WPI measurement device (rulers work well for this)
Your Brain (or a calculator)
It's fairly common that once one has a SABLE (Stash Amassed Beyond Life Expectancy), some of the yarn in said stash loses its label in one
form or another. As a good
stash-knitter, I try to use yarns from my shelves whenever I can for various
projects and I, too, have unlabeled yarn in my rather gargantuan
This particular yarn wants to become a sweater, but without
knowing how much yardage I have on my hands, I won't know which sweaters I can
attempt. I'm going to show you how to
find out how many yards of yarn you have with some simple, household tools.
First, I'm going to verify that this is, in fact, a worsted
weight yarn by using my Wraps per Inch device.
Much like with a swatch, you want to be careful with how tightly you
wind the yarn and how close together the wraps are to each other. You don't want to wrap them too tightly or
push them too closely together – the wraps need to be touching but not
bunching. Also, you don't want to try
and wrap a single inch. You don't knit
swatches by the single inch do you? (if you do, you shouldn't) I wrapped the yarn around to about 3 inches
and divided the total number wraps by the number of inches. I did this twice-once with the grey and once
with the green yarns and my average Wraps Per Inch (WPI) were about 13, so I confirmed
that I do have a worsted weight yarn.
After I verify the gauge of the yarn, I'm going to weigh my
cakes to see how many grams of each I have.
I ended up with about 291g of the grey and about 244g of the green. Because I have a handy dandy card that gives me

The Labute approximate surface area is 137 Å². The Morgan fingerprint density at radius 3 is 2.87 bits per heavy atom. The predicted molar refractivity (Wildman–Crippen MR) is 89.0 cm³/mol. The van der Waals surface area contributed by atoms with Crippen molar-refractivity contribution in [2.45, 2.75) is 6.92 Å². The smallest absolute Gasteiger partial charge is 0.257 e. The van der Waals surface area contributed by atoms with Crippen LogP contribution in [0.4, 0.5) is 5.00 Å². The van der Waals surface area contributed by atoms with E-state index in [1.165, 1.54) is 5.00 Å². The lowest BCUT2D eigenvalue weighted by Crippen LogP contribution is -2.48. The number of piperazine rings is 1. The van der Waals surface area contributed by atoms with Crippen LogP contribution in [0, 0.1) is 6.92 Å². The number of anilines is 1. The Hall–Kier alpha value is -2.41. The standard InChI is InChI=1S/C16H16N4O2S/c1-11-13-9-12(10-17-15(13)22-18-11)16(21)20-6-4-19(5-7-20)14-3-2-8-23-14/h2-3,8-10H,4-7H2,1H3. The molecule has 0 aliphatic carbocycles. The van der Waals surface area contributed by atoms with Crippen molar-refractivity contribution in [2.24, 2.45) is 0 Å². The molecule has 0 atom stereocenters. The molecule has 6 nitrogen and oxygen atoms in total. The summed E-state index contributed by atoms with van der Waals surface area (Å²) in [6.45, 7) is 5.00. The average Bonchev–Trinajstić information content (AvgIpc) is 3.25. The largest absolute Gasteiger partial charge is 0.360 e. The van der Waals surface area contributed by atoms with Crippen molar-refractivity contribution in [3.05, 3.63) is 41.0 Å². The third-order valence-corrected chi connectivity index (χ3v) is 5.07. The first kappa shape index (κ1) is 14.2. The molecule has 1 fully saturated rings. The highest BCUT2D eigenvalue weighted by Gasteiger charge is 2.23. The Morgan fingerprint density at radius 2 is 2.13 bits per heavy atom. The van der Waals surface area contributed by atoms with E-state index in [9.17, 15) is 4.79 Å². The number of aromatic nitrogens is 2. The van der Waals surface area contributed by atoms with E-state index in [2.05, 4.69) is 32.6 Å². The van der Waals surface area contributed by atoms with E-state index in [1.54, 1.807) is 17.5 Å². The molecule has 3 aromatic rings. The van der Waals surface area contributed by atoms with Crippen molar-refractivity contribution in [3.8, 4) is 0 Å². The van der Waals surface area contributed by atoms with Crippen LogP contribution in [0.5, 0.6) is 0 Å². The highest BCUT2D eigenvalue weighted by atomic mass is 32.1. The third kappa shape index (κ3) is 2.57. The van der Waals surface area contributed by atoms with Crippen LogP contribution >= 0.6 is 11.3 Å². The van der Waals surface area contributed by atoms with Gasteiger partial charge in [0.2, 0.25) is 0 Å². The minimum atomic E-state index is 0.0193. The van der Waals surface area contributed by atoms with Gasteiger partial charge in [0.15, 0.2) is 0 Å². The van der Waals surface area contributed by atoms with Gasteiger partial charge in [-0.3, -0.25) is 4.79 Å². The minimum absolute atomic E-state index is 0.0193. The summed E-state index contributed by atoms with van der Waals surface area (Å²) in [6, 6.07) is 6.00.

rough calculations of how many yards are in a pound in any given gauge of yarn,
I converted my gram measurements to pounds (which you can do by asking your favorite search engine to help you) and found that I have about .64 lbs
of the grey and .54 lbs of the green.
According to the chart below, there are an average of 1050 yds of worsted weight yarn per pound. I multiplied this average by the weights I now know I have in each color. This gives me roughly 670 yds of grey and 570 yds of green.
1. Determine the gauge of the mystery yarn by wrapping it around a measuring device and dividing the total number of wraps by the total inches wrapped, compare this number to the above table.
2. Determine the weight in pounds of the mystery yarn.
3. Multiply the weight in pounds by the average number of yards per pound given in the above table.
4. Knit on in confidence.
With all that information, I can finally pick a sweater to
knit! I was thinking perhaps either the
Gooseberry Cardigan from Interweave Knits Weekend 2009 or the Emerald Isle
Cardigan from Knitscene Fall 2009. Which sweater
would you make?
P.S. - If you'd like to purchase either of these knitting patterns, you can do so in the Interweave Store. The Emerald Isle Cardigan can be purchased as an individual pattern download, while the Gooseberry Cardigan can be found (on the cover) in the digital version of Interweave Knits Weekend 2009.